A third-grade girl had to switch schools to find an administration that acknowledged her as transgender. She isn't the first student who's hit that snag.
She now gets to use her female name and preferred pronouns. She doesn't have to fear wearing the clothing she's comfortable in or using the girls' bathroom.
But neither her old school nor her new one thinks they need to create transgender specific policies.
With young students, a case-by-case basis system can help personalize an individual's school needs. But general school rules against harassment are not necessarily enough to ensure them administrative support.
Strong transgender policy language gives guidelines for approaching dress codes, bathroom use, and sports participation. Good policies also neutralize learning environments, which benefits students who could otherwise fall prey to harassment or discrimination.
Specific policies create a safety net for all children. Tell Nashua to create district-wide transgender school policies!
I'm pleased with the new school placement granted to the third-grade girl whose parents requested a more accepting school environment. However, the baseless claim that general harassment policies will stifle backlash or discrimination need to be reevaluated.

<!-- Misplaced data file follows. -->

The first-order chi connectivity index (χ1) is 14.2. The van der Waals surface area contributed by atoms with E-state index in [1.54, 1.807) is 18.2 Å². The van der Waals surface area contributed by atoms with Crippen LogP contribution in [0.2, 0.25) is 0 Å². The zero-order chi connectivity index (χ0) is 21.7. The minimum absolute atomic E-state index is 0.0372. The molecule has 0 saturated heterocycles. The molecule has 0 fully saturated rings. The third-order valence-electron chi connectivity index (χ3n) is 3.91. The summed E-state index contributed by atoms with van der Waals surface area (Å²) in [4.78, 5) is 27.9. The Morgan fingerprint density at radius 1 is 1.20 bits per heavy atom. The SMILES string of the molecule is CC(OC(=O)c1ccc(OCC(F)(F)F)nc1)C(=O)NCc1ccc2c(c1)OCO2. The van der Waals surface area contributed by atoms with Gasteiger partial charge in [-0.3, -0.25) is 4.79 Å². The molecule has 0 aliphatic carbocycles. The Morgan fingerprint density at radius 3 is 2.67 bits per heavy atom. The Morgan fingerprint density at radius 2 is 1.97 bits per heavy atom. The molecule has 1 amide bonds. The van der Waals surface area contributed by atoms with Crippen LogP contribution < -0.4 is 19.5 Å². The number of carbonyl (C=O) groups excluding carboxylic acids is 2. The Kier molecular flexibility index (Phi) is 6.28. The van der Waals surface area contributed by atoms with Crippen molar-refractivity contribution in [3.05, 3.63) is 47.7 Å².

Transgender students often struggle when policies are not in place that address dress code, bathroom use, sports participation, and other forms of gender expression such as pronoun usage. They are also especially vulnerable to overlooked forms of bullying, and may not know how to properly address uncomfortable situations.
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To avoid future legal disputes as well as to make Nashua schools as safe and supportive of all students as possible, I urge you to create specific policies addressing transgender students.
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